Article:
Tony started @caputosmarket in 1997, bringing his passion for the cuisine of his heritage to Utah tables. Most days during the lunch rush you’d find Tony behind the counter slicing meat and cheeses and then, after it wound down, holding court out front. He’d often rush back behind the counter and holler over his shoulder, “you have to try this!" only to return with a sample bite of veiny cheese, a paper-thin leaf of prosciutto or a perfectly crisp amaretti cookie that he’d recently added to his menagerie of taste. For his many contributions to Salt Lake City, we awarded Tony with a Lifetime Achievement Dining Award in 2007.⁠

Today, we're sending love to @caputosmarket and the many people whose lives were touched by Tony. A full tribute is on our website now. ❤️

Why is the Pleasant Grove theme park Evermore suing one of the most powerful women in music? Long story short: a playground for those who would choose lore over folklore is taking on Taylor Swift over the name of her most recent album. Both parties have their reputation on the line in a battle of undercover Swifties and novelty mug disputes. Will Evermore hit the gold rush? Or did they cross the wrong mad woman? The full story is at the link in our bio. ...

Even in the exploration boom of the 1800s, nobody dared to explore the terrain flowing through the Green and the Colorado Rivers.⁠

That is, nobody until Major John W. Powell said the 19th Century equivalent of “Hey man, hold my beer while I try this.”⁠

Read more about his dangerous expedition at the link in our bio!⁠

Photo of Powell’s expedition courtesy Library of Congress Prints and Photographs Division⁠

A brand new issue of Salt Lake magazine is coming your way! ⁠

We can't wait to share these stories with you. This issue includes our annual Blue Plate Awards celebrating those surviving and thriving in the restaurant biz. Plus, we take a road trip to Wyoming and ask why the only Utah passenger on the Titanic didn’t survive her journey.⁠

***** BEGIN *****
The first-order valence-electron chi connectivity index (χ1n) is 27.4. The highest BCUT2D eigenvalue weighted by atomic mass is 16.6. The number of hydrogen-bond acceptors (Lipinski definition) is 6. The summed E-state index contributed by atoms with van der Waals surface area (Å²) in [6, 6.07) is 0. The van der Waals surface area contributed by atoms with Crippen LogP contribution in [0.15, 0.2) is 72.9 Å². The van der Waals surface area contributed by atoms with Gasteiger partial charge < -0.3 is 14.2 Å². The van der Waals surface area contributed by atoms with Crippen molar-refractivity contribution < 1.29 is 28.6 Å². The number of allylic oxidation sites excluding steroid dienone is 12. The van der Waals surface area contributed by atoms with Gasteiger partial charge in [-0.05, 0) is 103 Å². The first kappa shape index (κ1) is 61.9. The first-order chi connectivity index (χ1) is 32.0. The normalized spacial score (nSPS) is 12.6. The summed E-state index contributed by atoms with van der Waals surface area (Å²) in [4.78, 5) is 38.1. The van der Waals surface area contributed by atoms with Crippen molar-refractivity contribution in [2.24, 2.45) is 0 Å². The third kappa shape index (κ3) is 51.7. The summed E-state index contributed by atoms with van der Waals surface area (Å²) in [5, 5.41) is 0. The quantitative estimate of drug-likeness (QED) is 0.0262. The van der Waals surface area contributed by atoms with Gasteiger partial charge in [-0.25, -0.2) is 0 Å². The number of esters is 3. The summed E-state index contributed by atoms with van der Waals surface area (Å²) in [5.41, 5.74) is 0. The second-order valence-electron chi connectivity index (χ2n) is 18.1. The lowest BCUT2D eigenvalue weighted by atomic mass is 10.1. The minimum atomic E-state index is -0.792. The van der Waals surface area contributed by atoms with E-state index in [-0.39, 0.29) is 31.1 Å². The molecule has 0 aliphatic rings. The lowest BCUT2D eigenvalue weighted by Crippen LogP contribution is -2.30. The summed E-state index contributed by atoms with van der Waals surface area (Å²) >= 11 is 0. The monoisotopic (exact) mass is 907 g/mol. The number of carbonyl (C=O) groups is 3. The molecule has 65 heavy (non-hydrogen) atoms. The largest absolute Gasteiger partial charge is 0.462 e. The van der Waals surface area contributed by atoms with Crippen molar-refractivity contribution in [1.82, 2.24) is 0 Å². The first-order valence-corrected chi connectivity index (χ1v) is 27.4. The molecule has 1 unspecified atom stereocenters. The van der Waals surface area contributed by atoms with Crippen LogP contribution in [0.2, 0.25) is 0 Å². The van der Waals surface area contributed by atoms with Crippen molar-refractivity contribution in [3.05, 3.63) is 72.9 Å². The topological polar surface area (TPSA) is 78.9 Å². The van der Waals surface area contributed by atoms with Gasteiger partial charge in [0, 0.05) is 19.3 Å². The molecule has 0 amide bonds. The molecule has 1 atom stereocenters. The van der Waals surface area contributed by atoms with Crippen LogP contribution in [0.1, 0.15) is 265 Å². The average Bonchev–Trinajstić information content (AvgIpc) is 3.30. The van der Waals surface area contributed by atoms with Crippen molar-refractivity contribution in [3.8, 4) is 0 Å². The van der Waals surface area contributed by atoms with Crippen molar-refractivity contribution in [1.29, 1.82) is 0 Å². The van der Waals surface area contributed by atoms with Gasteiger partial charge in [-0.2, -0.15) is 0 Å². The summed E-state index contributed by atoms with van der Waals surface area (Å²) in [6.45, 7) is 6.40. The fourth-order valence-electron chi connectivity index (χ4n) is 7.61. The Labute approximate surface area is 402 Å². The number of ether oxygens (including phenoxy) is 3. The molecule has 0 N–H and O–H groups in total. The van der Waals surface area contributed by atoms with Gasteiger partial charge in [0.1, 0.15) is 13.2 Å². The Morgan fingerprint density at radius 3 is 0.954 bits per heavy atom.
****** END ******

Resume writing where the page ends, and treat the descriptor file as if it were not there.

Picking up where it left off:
A note from our editor Jeremy Pugh, including beautiful tributes to Mary Brown Malouf from our friends in the community, is online now. Read more at the link in our bio ❤️⁠

Subscribers: Look for this issue in your mailbox soon. The magazine will be on newsstands March 1! 📬

Today, we are thrilled to announce the winners of the 2021 Blue Plate Awards! ⁠🎉⁠

These prizes honor the growers, food evangelists, grocers, servers, bakers, chefs, bartenders and restaurateurs who do more than put good food on the table—they make our community a better place to live. This year, just surviving as a local business deserves an award, but each of our Blue Plate winners did more than that. They made us grateful for every person involved in the essential act of feeding us.⁠ 🍽⁠

At the link in our bio, we have the full list of winners, a celebration of feats of COVID creativity and a tribute to restaurants we lost this year. If you’re hungry for more, pick up a copy on newsstands March 1! Plus, check out our Instagram for spotlights on some of the Blue Plate winners. ⁠

This year’s Blue Plate Awards are the first without our beloved Executive Editor Mary Brown Malouf. We dedicate them to her, our town’s biggest food fan, critic and champion. xoxomm⁠ 💙

2021 Blue Plate Award winner: @ricobrandut for Staying in Beansness⁠

Last summer, it seemed that Rico would be another victim of rapid gentrification in Salt Lake. Luckily, Rico was able to find a new home in Poplar Grove and now plans to add even more employees. It’s a last-minute happy ending for a community leader who literally wears his mission on his sleeve, courtesy a tattoo in bright red block letters: “pay it forward.” 💙⁠

2021 Blue Plate Award Winner: @spicekitchenincubator for Keeping the Spice Flowing⁠

This year Spice Kitchen Incubator, already an essential resource for refugees, became, well, even more essential. 💙⁠

2021 Blue Plate Award winner: @thestore_utah for Special Deliveries ⁠

As grocery delivery becomes the new norm, The Store offers a personal touch that only an independent grocer can provide. Last March, high-risk and elderly customers began calling in their grocery lists over the phone, and The Store’s general managers personally delivered food to their homes. 💙⁠

2021 Blue Plate Award winner: @cucinaslc for Preserving Neighborhood Connection⁠

Cucina’s outdoor spaces became a place where the neighborhood could gather safely. Owner Dean Pierose offered free coffee in the mornings and encouraged his regulars to linger and commiserate together, preserving a semblance of society during a socially distanced time. 💙⁠